Typically, the price of a water heater is inversely proportional to its capacity and energy efficiency. As a consequence, selecting a cheaper model may save money today, but result in greater costs over the lifespan of the appliance. Lower energy efficiency means higher utility costs, which can add up since water heating is not seasonal, but necessary year round. Many consumers prefer to pay more upfront in return for lower monthly expenses and a smaller environmental footprint. In addition, models which have an ENERGY STAR rating can qualify for additional savings in the form of government tax rebates.
In terms of installation costs, these will vary by area and by contractor. A general range is $250 to $500 for storage tank water heater installation, $500 to $1,500 for tankless water heater installation, and $500 to $1,000 for heat pump water heating system installation. However, if extensive customization is required with respect to water pipes, air vents, gas lines, or electrical circuits, this can further increase costs from these baseline levels. From this perspective, one benefit of solar powered water heaters is that installation is often included in the purchase price.
A water heater should provide a minimum of 10 years of repair-free operation. Most brand name models are designed to operate without any issues for 15 to 20 years, or even longer. Units generally come with standard warranties and little to no upkeep is required. For storage tank heaters, it is recommended that consumers drain and flush the tank once each year. For tankless water heaters, it is similarly advised that consumers flush it once annually by utilizing an inexpensive flush kit.
[Back to Top]
Installation & Service
Installing a water heater is a fairly complex process that has to be done with absolute precision in order to ensure proper operation. Given the importance of the water heater as a home appliance and the monetary investment associated with a water heater, it is highly recommended that consumers utilize a professional to perform the installation.
A number of consumers like the do-it-yourself approach to home appliances and prefer to do the installation on their own. Some like this approach because it saves money, while others actually enjoy the work. While a number of consumers may indeed possess the necessary know-how to perform the installation, it is still unlikely that they will perform as good a job as a certified professional who has received the requisite training and for whom the installation and servicing of water heaters is a full-time occupation. It bears reiterating that improper installation of a water heater can result in serious damage to both people and property.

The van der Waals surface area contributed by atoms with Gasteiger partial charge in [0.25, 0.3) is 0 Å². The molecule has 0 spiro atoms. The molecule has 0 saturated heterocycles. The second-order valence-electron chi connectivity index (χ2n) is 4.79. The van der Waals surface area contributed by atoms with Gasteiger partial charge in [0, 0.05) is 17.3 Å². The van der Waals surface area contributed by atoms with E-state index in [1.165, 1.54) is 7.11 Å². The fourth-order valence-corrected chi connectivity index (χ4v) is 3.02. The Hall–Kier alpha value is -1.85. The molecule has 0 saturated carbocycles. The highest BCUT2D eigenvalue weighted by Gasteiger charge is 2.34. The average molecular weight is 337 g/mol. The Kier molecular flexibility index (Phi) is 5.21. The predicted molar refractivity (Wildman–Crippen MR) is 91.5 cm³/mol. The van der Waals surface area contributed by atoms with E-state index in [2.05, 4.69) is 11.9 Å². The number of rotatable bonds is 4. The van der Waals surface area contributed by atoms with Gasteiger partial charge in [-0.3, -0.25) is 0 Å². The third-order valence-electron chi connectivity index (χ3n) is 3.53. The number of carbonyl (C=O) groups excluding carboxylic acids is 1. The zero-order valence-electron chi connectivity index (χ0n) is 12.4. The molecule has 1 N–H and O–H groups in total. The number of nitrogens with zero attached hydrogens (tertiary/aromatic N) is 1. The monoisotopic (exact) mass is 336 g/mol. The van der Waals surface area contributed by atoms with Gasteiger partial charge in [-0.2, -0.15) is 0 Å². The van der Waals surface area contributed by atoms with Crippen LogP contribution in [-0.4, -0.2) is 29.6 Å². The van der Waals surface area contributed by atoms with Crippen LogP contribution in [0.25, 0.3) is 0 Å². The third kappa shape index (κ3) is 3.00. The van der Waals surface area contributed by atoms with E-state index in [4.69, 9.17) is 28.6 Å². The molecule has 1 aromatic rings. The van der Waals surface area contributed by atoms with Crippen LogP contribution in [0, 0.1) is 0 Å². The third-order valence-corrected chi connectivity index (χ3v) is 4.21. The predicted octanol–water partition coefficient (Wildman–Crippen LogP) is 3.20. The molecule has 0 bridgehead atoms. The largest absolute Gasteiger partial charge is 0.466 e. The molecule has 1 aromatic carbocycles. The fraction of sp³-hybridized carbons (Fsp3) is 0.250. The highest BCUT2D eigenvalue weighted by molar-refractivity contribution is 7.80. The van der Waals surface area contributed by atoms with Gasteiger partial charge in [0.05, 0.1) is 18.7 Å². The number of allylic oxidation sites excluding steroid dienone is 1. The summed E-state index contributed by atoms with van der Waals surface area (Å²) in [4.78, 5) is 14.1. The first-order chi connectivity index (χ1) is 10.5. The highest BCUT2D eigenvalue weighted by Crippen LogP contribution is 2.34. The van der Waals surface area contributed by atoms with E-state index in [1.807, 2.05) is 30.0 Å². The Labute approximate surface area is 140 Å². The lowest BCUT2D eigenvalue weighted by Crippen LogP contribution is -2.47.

The general sequence of events for a water heater installation begins with the removal of the old water heater. The power to the old unit must be shut off, which typically involves either cutting the circuit for an electric water heater or turning off the gas main for a gas water heater. Then, the water main has to be shut off and the water from the old heater must be drained. In case of a gas heater, the vent pipe has to be unplugged and the gas line capped. Finally, the old water heater has to be disconnected from the water pipes, taken out, and properly disposed in accordance with local regulations.
The new heater has to be transported to the location where it will be installed with care, particularly as the unit can be quite heavy. For gas water heaters, the gas lines must be connected with great care, as gas leaks can lead to damage to property, injury, and even death. The water pipes have to be connected properly as well, ensuring that the hot and cold water pipes are connected to the proper valves on the heater unit.
In case of a solar water heater, or a heat pump system, the installation can be even more complex. Once again, using a service professional is almost always the appropriate course of action. Even in cases where a water heater is simply being replaced with the same type of unit, most consumers should contract a service professional to perform the installation.
Of course, not all service professionals are created equal. There is a broad range of issues that a smart consumer has to consider before awarding the contract. To start, a consumer should identify all the contractors in the area who deal with water heating systems. There are several sources which may be used. In the past, consumers would turn to the local yellow pages. This still works, but now there are additional online resources which provide incremental information. Referral services such as “Quality Smith”, “Service Magic”, and “Mi Needs” pair consumers with pre-screened local service providers free of charge. Sites such as “Angie’s List” allow consumers to not only find local contractors, but also to see how other consumers have rated their services. In addition, certain hardware store chains provide their own installers and service contractors. Sears is a prime example.